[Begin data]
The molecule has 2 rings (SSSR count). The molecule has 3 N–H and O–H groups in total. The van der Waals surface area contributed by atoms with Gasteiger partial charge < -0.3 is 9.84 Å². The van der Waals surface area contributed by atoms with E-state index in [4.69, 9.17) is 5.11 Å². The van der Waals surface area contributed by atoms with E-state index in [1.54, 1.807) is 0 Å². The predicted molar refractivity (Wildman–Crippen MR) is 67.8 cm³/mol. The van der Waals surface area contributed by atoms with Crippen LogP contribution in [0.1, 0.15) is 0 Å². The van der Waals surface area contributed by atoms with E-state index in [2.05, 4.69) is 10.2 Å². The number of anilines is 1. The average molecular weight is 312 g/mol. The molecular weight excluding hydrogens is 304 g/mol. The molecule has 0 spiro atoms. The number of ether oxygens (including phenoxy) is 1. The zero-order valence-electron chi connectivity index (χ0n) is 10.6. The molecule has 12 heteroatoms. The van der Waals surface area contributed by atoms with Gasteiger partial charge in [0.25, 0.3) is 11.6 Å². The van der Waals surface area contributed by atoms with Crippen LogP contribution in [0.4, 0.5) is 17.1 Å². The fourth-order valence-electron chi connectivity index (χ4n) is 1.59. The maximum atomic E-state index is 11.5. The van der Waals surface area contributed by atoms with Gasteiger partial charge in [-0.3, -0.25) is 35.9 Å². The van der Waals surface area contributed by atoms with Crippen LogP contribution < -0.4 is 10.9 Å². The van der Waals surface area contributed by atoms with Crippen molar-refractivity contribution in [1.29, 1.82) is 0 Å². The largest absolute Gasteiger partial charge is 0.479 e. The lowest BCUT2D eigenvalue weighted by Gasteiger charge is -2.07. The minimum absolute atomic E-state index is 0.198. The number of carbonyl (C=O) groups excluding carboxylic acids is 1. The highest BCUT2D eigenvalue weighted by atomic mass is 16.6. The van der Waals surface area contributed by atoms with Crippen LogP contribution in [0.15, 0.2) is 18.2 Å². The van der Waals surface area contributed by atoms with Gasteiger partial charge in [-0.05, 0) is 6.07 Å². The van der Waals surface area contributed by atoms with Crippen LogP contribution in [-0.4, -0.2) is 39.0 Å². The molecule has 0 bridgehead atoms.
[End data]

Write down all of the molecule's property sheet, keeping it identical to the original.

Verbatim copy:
The molecule has 2 rings (SSSR count). The molecule has 3 N–H and O–H groups in total. The van der Waals surface area contributed by atoms with Gasteiger partial charge < -0.3 is 9.84 Å². The van der Waals surface area contributed by atoms with E-state index in [4.69, 9.17) is 5.11 Å². The van der Waals surface area contributed by atoms with E-state index in [1.54, 1.807) is 0 Å². The predicted molar refractivity (Wildman–Crippen MR) is 67.8 cm³/mol. The van der Waals surface area contributed by atoms with Crippen LogP contribution in [0.1, 0.15) is 0 Å². The van der Waals surface area contributed by atoms with E-state index in [2.05, 4.69) is 10.2 Å². The number of anilines is 1. The average molecular weight is 312 g/mol. The molecular weight excluding hydrogens is 304 g/mol. The molecule has 0 spiro atoms. The number of ether oxygens (including phenoxy) is 1. The zero-order valence-electron chi connectivity index (χ0n) is 10.6. The molecule has 12 heteroatoms. The van der Waals surface area contributed by atoms with Gasteiger partial charge in [0.25, 0.3) is 11.6 Å². The van der Waals surface area contributed by atoms with Crippen LogP contribution in [0.4, 0.5) is 17.1 Å². The fourth-order valence-electron chi connectivity index (χ4n) is 1.59. The maximum atomic E-state index is 11.5. The van der Waals surface area contributed by atoms with Gasteiger partial charge in [-0.3, -0.25) is 35.9 Å². The van der Waals surface area contributed by atoms with Crippen LogP contribution < -0.4 is 10.9 Å². The van der Waals surface area contributed by atoms with Crippen molar-refractivity contribution in [1.29, 1.82) is 0 Å². The largest absolute Gasteiger partial charge is 0.479 e. The lowest BCUT2D eigenvalue weighted by Gasteiger charge is -2.07. The minimum absolute atomic E-state index is 0.198. The number of carbonyl (C=O) groups excluding carboxylic acids is 1. The highest BCUT2D eigenvalue weighted by atomic mass is 16.6. The van der Waals surface area contributed by atoms with Crippen LogP contribution in [0.15, 0.2) is 18.2 Å². The van der Waals surface area contributed by atoms with Gasteiger partial charge in [-0.05, 0) is 6.07 Å². The van der Waals surface area contributed by atoms with Crippen LogP contribution in [-0.4, -0.2) is 39.0 Å². The molecule has 0 bridgehead atoms.